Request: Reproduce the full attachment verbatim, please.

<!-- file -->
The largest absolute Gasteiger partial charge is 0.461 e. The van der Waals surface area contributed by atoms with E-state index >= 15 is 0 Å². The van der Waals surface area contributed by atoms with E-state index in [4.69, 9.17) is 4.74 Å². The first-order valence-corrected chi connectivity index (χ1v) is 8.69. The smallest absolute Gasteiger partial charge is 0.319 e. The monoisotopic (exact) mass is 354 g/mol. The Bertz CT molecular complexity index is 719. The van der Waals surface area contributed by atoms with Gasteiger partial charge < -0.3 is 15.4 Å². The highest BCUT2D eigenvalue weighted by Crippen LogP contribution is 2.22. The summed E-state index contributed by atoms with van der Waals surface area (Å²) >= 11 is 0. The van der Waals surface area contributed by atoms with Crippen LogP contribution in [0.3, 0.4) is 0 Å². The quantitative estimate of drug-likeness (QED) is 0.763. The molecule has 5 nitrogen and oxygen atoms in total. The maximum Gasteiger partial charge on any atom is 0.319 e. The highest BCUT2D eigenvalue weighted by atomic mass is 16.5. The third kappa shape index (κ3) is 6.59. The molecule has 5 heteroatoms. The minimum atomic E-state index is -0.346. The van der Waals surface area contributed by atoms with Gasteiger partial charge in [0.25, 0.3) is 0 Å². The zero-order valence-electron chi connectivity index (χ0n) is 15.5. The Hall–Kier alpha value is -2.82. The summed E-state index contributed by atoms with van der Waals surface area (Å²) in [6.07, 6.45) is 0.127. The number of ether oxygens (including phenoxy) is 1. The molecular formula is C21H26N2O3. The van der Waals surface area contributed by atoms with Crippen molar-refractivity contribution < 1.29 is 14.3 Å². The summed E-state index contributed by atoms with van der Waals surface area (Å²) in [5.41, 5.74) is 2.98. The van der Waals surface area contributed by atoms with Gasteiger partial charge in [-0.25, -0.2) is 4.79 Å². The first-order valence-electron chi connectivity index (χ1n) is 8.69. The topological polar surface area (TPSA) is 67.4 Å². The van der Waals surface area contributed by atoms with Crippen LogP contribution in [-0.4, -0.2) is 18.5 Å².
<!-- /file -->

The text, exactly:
The largest absolute Gasteiger partial charge is 0.461 e. The van der Waals surface area contributed by atoms with E-state index >= 15 is 0 Å². The van der Waals surface area contributed by atoms with E-state index in [4.69, 9.17) is 4.74 Å². The first-order valence-corrected chi connectivity index (χ1v) is 8.69. The smallest absolute Gasteiger partial charge is 0.319 e. The monoisotopic (exact) mass is 354 g/mol. The Bertz CT molecular complexity index is 719. The van der Waals surface area contributed by atoms with Gasteiger partial charge < -0.3 is 15.4 Å². The highest BCUT2D eigenvalue weighted by Crippen LogP contribution is 2.22. The summed E-state index contributed by atoms with van der Waals surface area (Å²) >= 11 is 0. The van der Waals surface area contributed by atoms with Crippen LogP contribution in [0.3, 0.4) is 0 Å². The quantitative estimate of drug-likeness (QED) is 0.763. The molecule has 5 nitrogen and oxygen atoms in total. The maximum Gasteiger partial charge on any atom is 0.319 e. The highest BCUT2D eigenvalue weighted by atomic mass is 16.5. The third kappa shape index (κ3) is 6.59. The molecule has 5 heteroatoms. The minimum atomic E-state index is -0.346. The van der Waals surface area contributed by atoms with Gasteiger partial charge in [0.25, 0.3) is 0 Å². The zero-order valence-electron chi connectivity index (χ0n) is 15.5. The Hall–Kier alpha value is -2.82. The summed E-state index contributed by atoms with van der Waals surface area (Å²) in [6.07, 6.45) is 0.127. The number of ether oxygens (including phenoxy) is 1. The molecular formula is C21H26N2O3. The van der Waals surface area contributed by atoms with Crippen molar-refractivity contribution < 1.29 is 14.3 Å². The summed E-state index contributed by atoms with van der Waals surface area (Å²) in [5.41, 5.74) is 2.98. The van der Waals surface area contributed by atoms with Gasteiger partial charge in [-0.25, -0.2) is 4.79 Å². The first-order valence-electron chi connectivity index (χ1n) is 8.69. The topological polar surface area (TPSA) is 67.4 Å². The van der Waals surface area contributed by atoms with Crippen LogP contribution in [-0.4, -0.2) is 18.5 Å².